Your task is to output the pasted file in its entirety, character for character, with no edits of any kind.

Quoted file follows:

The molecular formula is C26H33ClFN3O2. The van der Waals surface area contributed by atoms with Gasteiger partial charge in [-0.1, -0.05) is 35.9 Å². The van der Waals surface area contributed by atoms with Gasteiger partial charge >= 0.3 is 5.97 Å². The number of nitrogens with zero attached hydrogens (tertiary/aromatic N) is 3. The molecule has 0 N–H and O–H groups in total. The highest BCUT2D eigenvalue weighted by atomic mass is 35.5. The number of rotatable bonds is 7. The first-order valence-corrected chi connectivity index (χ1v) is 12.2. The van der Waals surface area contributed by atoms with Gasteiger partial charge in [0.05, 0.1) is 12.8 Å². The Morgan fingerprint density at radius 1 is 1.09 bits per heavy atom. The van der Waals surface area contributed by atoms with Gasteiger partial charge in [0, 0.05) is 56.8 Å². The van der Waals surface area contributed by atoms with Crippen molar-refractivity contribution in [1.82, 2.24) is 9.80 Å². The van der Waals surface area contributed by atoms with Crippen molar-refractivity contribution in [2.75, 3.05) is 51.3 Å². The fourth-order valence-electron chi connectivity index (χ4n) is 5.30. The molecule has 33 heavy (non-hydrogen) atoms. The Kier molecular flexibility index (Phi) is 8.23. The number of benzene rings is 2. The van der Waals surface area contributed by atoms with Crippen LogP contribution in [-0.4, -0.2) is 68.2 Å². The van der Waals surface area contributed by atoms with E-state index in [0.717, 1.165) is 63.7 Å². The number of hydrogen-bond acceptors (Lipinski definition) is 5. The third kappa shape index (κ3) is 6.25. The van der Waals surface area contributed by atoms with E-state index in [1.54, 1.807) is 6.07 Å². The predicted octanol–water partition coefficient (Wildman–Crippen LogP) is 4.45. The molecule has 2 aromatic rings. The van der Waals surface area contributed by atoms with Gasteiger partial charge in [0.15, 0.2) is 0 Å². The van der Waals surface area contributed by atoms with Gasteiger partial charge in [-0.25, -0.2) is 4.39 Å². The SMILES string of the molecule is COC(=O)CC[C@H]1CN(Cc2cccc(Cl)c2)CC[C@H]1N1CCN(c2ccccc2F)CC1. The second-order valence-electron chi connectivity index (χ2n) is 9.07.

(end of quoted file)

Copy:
The molecular formula is C26H33ClFN3O2. The van der Waals surface area contributed by atoms with Gasteiger partial charge in [-0.1, -0.05) is 35.9 Å². The van der Waals surface area contributed by atoms with Gasteiger partial charge >= 0.3 is 5.97 Å². The number of nitrogens with zero attached hydrogens (tertiary/aromatic N) is 3. The molecule has 0 N–H and O–H groups in total. The highest BCUT2D eigenvalue weighted by atomic mass is 35.5. The number of rotatable bonds is 7. The first-order valence-corrected chi connectivity index (χ1v) is 12.2. The van der Waals surface area contributed by atoms with Gasteiger partial charge in [0.05, 0.1) is 12.8 Å². The Morgan fingerprint density at radius 1 is 1.09 bits per heavy atom. The van der Waals surface area contributed by atoms with Gasteiger partial charge in [0, 0.05) is 56.8 Å². The van der Waals surface area contributed by atoms with Crippen molar-refractivity contribution in [1.82, 2.24) is 9.80 Å². The van der Waals surface area contributed by atoms with Crippen molar-refractivity contribution in [2.75, 3.05) is 51.3 Å². The fourth-order valence-electron chi connectivity index (χ4n) is 5.30. The molecule has 33 heavy (non-hydrogen) atoms. The Kier molecular flexibility index (Phi) is 8.23. The number of benzene rings is 2. The van der Waals surface area contributed by atoms with Crippen LogP contribution in [-0.4, -0.2) is 68.2 Å². The van der Waals surface area contributed by atoms with E-state index in [0.717, 1.165) is 63.7 Å². The number of hydrogen-bond acceptors (Lipinski definition) is 5. The third kappa shape index (κ3) is 6.25. The van der Waals surface area contributed by atoms with E-state index in [1.54, 1.807) is 6.07 Å². The predicted octanol–water partition coefficient (Wildman–Crippen LogP) is 4.45. The molecule has 2 aromatic rings. The van der Waals surface area contributed by atoms with Gasteiger partial charge in [0.15, 0.2) is 0 Å². The van der Waals surface area contributed by atoms with Gasteiger partial charge in [-0.25, -0.2) is 4.39 Å². The SMILES string of the molecule is COC(=O)CC[C@H]1CN(Cc2cccc(Cl)c2)CC[C@H]1N1CCN(c2ccccc2F)CC1. The second-order valence-electron chi connectivity index (χ2n) is 9.07.